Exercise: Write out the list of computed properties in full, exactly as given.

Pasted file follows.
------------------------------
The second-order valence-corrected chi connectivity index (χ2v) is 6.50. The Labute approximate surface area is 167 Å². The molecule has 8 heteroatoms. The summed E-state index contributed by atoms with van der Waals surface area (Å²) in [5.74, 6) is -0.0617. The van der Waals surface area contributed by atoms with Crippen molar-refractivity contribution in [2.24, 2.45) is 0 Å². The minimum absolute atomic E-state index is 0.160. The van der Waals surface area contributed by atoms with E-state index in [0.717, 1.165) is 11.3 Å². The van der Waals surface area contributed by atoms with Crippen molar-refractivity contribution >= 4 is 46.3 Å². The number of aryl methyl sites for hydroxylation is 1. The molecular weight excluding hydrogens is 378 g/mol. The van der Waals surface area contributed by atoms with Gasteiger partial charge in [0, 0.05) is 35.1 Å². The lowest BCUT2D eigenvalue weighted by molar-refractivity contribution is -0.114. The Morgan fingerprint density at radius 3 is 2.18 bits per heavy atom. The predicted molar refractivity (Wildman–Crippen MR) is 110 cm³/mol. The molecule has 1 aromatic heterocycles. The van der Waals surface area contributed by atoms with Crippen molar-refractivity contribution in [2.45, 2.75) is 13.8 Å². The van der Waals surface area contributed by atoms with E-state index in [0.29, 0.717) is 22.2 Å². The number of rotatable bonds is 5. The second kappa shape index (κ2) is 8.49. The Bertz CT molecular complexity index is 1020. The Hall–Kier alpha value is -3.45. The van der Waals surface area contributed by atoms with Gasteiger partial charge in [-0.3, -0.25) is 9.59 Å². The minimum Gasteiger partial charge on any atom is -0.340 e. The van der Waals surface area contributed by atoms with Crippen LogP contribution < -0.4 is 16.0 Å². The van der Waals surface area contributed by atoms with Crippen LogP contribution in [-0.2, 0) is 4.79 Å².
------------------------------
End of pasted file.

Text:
The second-order valence-corrected chi connectivity index (χ2v) is 6.50. The Labute approximate surface area is 167 Å². The molecule has 8 heteroatoms. The summed E-state index contributed by atoms with van der Waals surface area (Å²) in [5.74, 6) is -0.0617. The van der Waals surface area contributed by atoms with Crippen molar-refractivity contribution in [2.24, 2.45) is 0 Å². The minimum absolute atomic E-state index is 0.160. The van der Waals surface area contributed by atoms with E-state index in [0.717, 1.165) is 11.3 Å². The van der Waals surface area contributed by atoms with Crippen molar-refractivity contribution >= 4 is 46.3 Å². The number of aryl methyl sites for hydroxylation is 1. The molecular weight excluding hydrogens is 378 g/mol. The van der Waals surface area contributed by atoms with Gasteiger partial charge in [0, 0.05) is 35.1 Å². The lowest BCUT2D eigenvalue weighted by molar-refractivity contribution is -0.114. The Morgan fingerprint density at radius 3 is 2.18 bits per heavy atom. The predicted molar refractivity (Wildman–Crippen MR) is 110 cm³/mol. The molecule has 1 aromatic heterocycles. The van der Waals surface area contributed by atoms with Crippen molar-refractivity contribution in [2.45, 2.75) is 13.8 Å². The van der Waals surface area contributed by atoms with E-state index in [0.29, 0.717) is 22.2 Å². The number of rotatable bonds is 5. The second kappa shape index (κ2) is 8.49. The Bertz CT molecular complexity index is 1020. The Hall–Kier alpha value is -3.45. The van der Waals surface area contributed by atoms with Gasteiger partial charge in [-0.3, -0.25) is 9.59 Å². The minimum Gasteiger partial charge on any atom is -0.340 e. The van der Waals surface area contributed by atoms with Crippen LogP contribution < -0.4 is 16.0 Å². The van der Waals surface area contributed by atoms with Crippen LogP contribution in [-0.2, 0) is 4.79 Å².